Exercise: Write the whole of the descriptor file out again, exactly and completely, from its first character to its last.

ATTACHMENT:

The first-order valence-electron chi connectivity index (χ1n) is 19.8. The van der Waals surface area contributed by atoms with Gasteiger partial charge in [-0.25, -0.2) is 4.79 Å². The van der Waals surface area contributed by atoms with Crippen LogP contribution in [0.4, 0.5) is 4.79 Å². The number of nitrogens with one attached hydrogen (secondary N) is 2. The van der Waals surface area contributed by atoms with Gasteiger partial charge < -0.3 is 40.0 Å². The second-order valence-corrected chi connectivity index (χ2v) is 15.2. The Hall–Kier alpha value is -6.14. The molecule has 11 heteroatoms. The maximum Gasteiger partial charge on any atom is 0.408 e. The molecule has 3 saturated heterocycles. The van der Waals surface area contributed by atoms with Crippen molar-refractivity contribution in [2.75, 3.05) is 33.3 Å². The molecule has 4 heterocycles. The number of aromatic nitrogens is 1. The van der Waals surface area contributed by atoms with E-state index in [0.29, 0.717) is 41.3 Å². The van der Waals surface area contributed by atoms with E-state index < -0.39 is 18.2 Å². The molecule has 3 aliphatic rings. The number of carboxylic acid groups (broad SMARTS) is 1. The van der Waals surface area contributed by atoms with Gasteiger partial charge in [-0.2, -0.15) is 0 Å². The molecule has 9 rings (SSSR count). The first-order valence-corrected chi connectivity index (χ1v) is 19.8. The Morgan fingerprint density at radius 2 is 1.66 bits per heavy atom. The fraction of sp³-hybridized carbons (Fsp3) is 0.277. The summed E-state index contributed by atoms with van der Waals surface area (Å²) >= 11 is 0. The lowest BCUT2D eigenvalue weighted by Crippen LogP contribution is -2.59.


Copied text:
The first-order valence-electron chi connectivity index (χ1n) is 19.8. The van der Waals surface area contributed by atoms with Gasteiger partial charge in [-0.25, -0.2) is 4.79 Å². The van der Waals surface area contributed by atoms with Crippen LogP contribution in [0.4, 0.5) is 4.79 Å². The number of nitrogens with one attached hydrogen (secondary N) is 2. The van der Waals surface area contributed by atoms with Gasteiger partial charge < -0.3 is 40.0 Å². The second-order valence-corrected chi connectivity index (χ2v) is 15.2. The Hall–Kier alpha value is -6.14. The molecule has 11 heteroatoms. The maximum Gasteiger partial charge on any atom is 0.408 e. The molecule has 3 saturated heterocycles. The van der Waals surface area contributed by atoms with Crippen molar-refractivity contribution in [2.75, 3.05) is 33.3 Å². The molecule has 4 heterocycles. The number of aromatic nitrogens is 1. The van der Waals surface area contributed by atoms with E-state index in [0.29, 0.717) is 41.3 Å². The van der Waals surface area contributed by atoms with E-state index < -0.39 is 18.2 Å². The molecule has 3 aliphatic rings. The number of carboxylic acid groups (broad SMARTS) is 1. The van der Waals surface area contributed by atoms with Gasteiger partial charge in [-0.2, -0.15) is 0 Å². The molecule has 9 rings (SSSR count). The first-order valence-corrected chi connectivity index (χ1v) is 19.8. The Morgan fingerprint density at radius 2 is 1.66 bits per heavy atom. The fraction of sp³-hybridized carbons (Fsp3) is 0.277. The summed E-state index contributed by atoms with van der Waals surface area (Å²) >= 11 is 0. The lowest BCUT2D eigenvalue weighted by Crippen LogP contribution is -2.59.